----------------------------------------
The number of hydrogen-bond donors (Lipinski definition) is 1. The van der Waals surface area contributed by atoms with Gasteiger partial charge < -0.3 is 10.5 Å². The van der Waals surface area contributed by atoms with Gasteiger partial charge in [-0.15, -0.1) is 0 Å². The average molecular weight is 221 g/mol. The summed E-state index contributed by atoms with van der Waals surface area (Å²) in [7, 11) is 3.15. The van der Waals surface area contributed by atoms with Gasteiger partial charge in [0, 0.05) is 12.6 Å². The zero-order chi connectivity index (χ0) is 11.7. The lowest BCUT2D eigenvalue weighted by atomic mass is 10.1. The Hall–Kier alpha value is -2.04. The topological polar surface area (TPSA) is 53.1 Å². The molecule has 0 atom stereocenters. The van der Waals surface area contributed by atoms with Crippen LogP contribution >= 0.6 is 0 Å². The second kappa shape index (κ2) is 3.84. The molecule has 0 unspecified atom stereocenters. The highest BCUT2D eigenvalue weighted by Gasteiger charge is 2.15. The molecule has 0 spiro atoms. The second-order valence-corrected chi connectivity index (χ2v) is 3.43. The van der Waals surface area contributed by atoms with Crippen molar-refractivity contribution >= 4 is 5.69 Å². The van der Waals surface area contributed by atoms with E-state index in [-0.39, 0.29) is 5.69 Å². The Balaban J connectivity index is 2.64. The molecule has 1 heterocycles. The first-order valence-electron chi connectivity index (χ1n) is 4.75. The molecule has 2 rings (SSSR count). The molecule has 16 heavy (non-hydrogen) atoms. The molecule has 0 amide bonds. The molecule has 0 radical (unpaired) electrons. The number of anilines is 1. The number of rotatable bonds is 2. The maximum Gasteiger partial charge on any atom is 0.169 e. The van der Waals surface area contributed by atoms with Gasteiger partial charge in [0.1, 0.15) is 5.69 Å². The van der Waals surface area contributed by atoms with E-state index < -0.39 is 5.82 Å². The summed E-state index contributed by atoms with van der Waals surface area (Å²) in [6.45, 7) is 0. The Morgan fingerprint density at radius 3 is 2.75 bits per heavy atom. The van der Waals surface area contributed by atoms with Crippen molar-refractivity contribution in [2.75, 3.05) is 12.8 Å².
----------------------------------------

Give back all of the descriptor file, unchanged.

The number of hydrogen-bond donors (Lipinski definition) is 1. The van der Waals surface area contributed by atoms with Gasteiger partial charge < -0.3 is 10.5 Å². The van der Waals surface area contributed by atoms with Gasteiger partial charge in [-0.15, -0.1) is 0 Å². The average molecular weight is 221 g/mol. The summed E-state index contributed by atoms with van der Waals surface area (Å²) in [7, 11) is 3.15. The van der Waals surface area contributed by atoms with Gasteiger partial charge in [0, 0.05) is 12.6 Å². The zero-order chi connectivity index (χ0) is 11.7. The lowest BCUT2D eigenvalue weighted by atomic mass is 10.1. The Hall–Kier alpha value is -2.04. The topological polar surface area (TPSA) is 53.1 Å². The molecule has 0 atom stereocenters. The van der Waals surface area contributed by atoms with Crippen LogP contribution >= 0.6 is 0 Å². The second kappa shape index (κ2) is 3.84. The molecule has 0 unspecified atom stereocenters. The highest BCUT2D eigenvalue weighted by Gasteiger charge is 2.15. The molecule has 0 spiro atoms. The second-order valence-corrected chi connectivity index (χ2v) is 3.43. The van der Waals surface area contributed by atoms with Crippen molar-refractivity contribution >= 4 is 5.69 Å². The van der Waals surface area contributed by atoms with E-state index in [-0.39, 0.29) is 5.69 Å². The Balaban J connectivity index is 2.64. The molecule has 1 heterocycles. The first-order valence-electron chi connectivity index (χ1n) is 4.75. The molecule has 2 rings (SSSR count). The molecule has 16 heavy (non-hydrogen) atoms. The molecule has 0 amide bonds. The molecule has 0 radical (unpaired) electrons. The number of anilines is 1. The number of rotatable bonds is 2. The maximum Gasteiger partial charge on any atom is 0.169 e. The van der Waals surface area contributed by atoms with Gasteiger partial charge in [0.1, 0.15) is 5.69 Å². The van der Waals surface area contributed by atoms with E-state index < -0.39 is 5.82 Å². The summed E-state index contributed by atoms with van der Waals surface area (Å²) in [6.45, 7) is 0. The Morgan fingerprint density at radius 3 is 2.75 bits per heavy atom. The van der Waals surface area contributed by atoms with Crippen molar-refractivity contribution in [2.75, 3.05) is 12.8 Å².